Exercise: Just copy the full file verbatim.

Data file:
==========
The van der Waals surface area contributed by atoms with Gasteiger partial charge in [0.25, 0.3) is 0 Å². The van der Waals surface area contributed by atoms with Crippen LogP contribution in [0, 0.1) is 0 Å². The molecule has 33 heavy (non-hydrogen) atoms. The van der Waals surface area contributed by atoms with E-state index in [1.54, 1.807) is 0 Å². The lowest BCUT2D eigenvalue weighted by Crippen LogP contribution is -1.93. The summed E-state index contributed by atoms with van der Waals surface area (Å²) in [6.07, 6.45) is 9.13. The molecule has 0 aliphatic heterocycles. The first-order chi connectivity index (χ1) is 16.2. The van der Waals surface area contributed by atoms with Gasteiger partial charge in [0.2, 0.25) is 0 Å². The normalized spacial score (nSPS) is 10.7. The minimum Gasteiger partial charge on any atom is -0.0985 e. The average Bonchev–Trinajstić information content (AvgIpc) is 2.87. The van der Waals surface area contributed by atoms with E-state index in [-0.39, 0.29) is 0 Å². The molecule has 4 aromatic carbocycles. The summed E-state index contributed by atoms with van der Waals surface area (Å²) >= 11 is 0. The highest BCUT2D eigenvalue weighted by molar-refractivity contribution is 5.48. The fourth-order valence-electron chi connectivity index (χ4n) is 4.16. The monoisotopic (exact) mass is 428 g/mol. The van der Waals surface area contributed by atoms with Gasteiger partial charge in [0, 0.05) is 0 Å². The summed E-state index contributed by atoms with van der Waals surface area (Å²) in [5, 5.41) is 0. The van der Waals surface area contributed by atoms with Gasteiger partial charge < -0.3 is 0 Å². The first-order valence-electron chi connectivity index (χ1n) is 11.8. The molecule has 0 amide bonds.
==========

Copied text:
The van der Waals surface area contributed by atoms with Gasteiger partial charge in [0.25, 0.3) is 0 Å². The van der Waals surface area contributed by atoms with Crippen LogP contribution in [0, 0.1) is 0 Å². The molecule has 33 heavy (non-hydrogen) atoms. The van der Waals surface area contributed by atoms with E-state index in [1.54, 1.807) is 0 Å². The lowest BCUT2D eigenvalue weighted by Crippen LogP contribution is -1.93. The summed E-state index contributed by atoms with van der Waals surface area (Å²) in [6.07, 6.45) is 9.13. The molecule has 0 aliphatic heterocycles. The first-order chi connectivity index (χ1) is 16.2. The van der Waals surface area contributed by atoms with Gasteiger partial charge in [0.2, 0.25) is 0 Å². The normalized spacial score (nSPS) is 10.7. The minimum Gasteiger partial charge on any atom is -0.0985 e. The average Bonchev–Trinajstić information content (AvgIpc) is 2.87. The van der Waals surface area contributed by atoms with E-state index in [-0.39, 0.29) is 0 Å². The molecule has 4 aromatic carbocycles. The summed E-state index contributed by atoms with van der Waals surface area (Å²) >= 11 is 0. The highest BCUT2D eigenvalue weighted by molar-refractivity contribution is 5.48. The fourth-order valence-electron chi connectivity index (χ4n) is 4.16. The monoisotopic (exact) mass is 428 g/mol. The van der Waals surface area contributed by atoms with Gasteiger partial charge in [0, 0.05) is 0 Å². The summed E-state index contributed by atoms with van der Waals surface area (Å²) in [5, 5.41) is 0. The van der Waals surface area contributed by atoms with Gasteiger partial charge < -0.3 is 0 Å². The first-order valence-electron chi connectivity index (χ1n) is 11.8. The molecule has 0 amide bonds.